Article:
How could you use some relational “time away”? When I think of significant friendships I used to enjoy (ones separated by long distance and time) I realize again the power and value of real friendships. For me (and most men?) they are rare — but all the more necessary. Relationships bring balance into our lives; they are the source of much “added value” to each person. Relationships help us avoid pitfalls and do well in life. So what would time away look like? A long lunch in the middle of a busy week to bounce ideas off a friend? Date time each week with your spouse to communicate, dream and make plans? An annual vacation with close friends you don’t regularly get to see?

How would you benefit if you’d choose one or more of the above and carve out even a bit of time for them? Here’s hoping you get some serious time away this week in one or all of the above categories!

My Final Weight Loss (part 3)

Incorporate a program that supports real life!

I’ve talked about what got me moving toward health and healthy weight – then about my vision and different kinds of goals.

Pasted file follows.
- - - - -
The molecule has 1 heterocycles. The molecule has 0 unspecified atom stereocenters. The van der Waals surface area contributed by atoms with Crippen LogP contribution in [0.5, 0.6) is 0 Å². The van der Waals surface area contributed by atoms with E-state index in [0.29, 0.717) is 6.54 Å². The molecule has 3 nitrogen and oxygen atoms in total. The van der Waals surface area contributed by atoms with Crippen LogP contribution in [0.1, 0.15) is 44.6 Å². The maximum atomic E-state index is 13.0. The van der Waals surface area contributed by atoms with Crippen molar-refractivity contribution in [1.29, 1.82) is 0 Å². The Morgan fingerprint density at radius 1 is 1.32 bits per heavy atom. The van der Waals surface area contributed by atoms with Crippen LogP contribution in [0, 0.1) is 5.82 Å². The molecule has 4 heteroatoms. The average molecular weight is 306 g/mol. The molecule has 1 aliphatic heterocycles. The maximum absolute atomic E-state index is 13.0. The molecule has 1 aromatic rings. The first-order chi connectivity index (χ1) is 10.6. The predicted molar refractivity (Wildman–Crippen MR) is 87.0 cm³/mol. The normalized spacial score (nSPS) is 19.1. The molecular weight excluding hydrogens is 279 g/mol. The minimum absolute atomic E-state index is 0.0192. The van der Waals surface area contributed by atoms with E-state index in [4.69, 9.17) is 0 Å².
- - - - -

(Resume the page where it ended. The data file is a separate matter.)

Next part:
Then I had to think about the approach or program to use. We live a food culture of extremes. At one extreme is our obsessed with food; at the other, an obsessed with losing weight. The time of the year often finds us drifting from one to the other! It’s as if we lope from the latest fad restaurant (or our favorite fast food fixes) to the newest kind of gym, or supplements or shakes and cleanses, or best-selling diet book, hoping “this one” will finally do it for us!

A few times a year, over the decades, I experienced the desire to lose weight. Every infomercial sang to me its enchanting tune that goes something like, “We guarantee that in 30 days….” The variations are endless. Come here. Inject this. Buy this equipment. Drink these 800 calories. Order your frozen dinners here.